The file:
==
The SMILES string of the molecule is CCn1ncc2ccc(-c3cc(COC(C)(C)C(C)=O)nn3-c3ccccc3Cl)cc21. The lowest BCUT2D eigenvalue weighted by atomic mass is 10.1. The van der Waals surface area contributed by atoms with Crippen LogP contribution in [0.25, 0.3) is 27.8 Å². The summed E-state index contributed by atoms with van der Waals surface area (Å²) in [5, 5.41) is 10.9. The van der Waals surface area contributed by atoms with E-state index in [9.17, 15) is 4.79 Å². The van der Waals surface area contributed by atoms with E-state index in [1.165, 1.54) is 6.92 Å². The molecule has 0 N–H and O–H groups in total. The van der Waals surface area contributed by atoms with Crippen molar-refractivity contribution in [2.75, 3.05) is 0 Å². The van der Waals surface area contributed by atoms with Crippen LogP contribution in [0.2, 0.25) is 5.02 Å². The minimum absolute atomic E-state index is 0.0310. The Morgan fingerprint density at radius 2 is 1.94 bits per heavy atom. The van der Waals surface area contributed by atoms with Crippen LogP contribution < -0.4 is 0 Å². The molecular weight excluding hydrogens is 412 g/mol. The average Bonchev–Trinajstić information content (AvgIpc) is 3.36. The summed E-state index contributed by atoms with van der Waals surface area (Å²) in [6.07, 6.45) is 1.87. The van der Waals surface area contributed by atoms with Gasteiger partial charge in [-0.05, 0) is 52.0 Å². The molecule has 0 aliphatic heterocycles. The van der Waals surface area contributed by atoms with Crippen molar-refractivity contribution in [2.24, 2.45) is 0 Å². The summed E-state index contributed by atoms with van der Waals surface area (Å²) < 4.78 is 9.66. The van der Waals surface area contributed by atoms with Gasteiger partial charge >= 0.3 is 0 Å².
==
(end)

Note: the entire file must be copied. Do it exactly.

The SMILES string of the molecule is CCn1ncc2ccc(-c3cc(COC(C)(C)C(C)=O)nn3-c3ccccc3Cl)cc21. The lowest BCUT2D eigenvalue weighted by atomic mass is 10.1. The van der Waals surface area contributed by atoms with Crippen LogP contribution in [0.25, 0.3) is 27.8 Å². The summed E-state index contributed by atoms with van der Waals surface area (Å²) in [5, 5.41) is 10.9. The van der Waals surface area contributed by atoms with E-state index in [9.17, 15) is 4.79 Å². The van der Waals surface area contributed by atoms with E-state index in [1.165, 1.54) is 6.92 Å². The molecule has 0 N–H and O–H groups in total. The van der Waals surface area contributed by atoms with Crippen molar-refractivity contribution in [2.75, 3.05) is 0 Å². The van der Waals surface area contributed by atoms with Crippen LogP contribution in [0.2, 0.25) is 5.02 Å². The minimum absolute atomic E-state index is 0.0310. The Morgan fingerprint density at radius 2 is 1.94 bits per heavy atom. The van der Waals surface area contributed by atoms with Crippen LogP contribution < -0.4 is 0 Å². The molecular weight excluding hydrogens is 412 g/mol. The average Bonchev–Trinajstić information content (AvgIpc) is 3.36. The summed E-state index contributed by atoms with van der Waals surface area (Å²) in [6.07, 6.45) is 1.87. The van der Waals surface area contributed by atoms with Gasteiger partial charge in [-0.05, 0) is 52.0 Å². The molecule has 0 aliphatic heterocycles. The van der Waals surface area contributed by atoms with Crippen molar-refractivity contribution in [2.24, 2.45) is 0 Å². The summed E-state index contributed by atoms with van der Waals surface area (Å²) < 4.78 is 9.66. The van der Waals surface area contributed by atoms with Gasteiger partial charge >= 0.3 is 0 Å².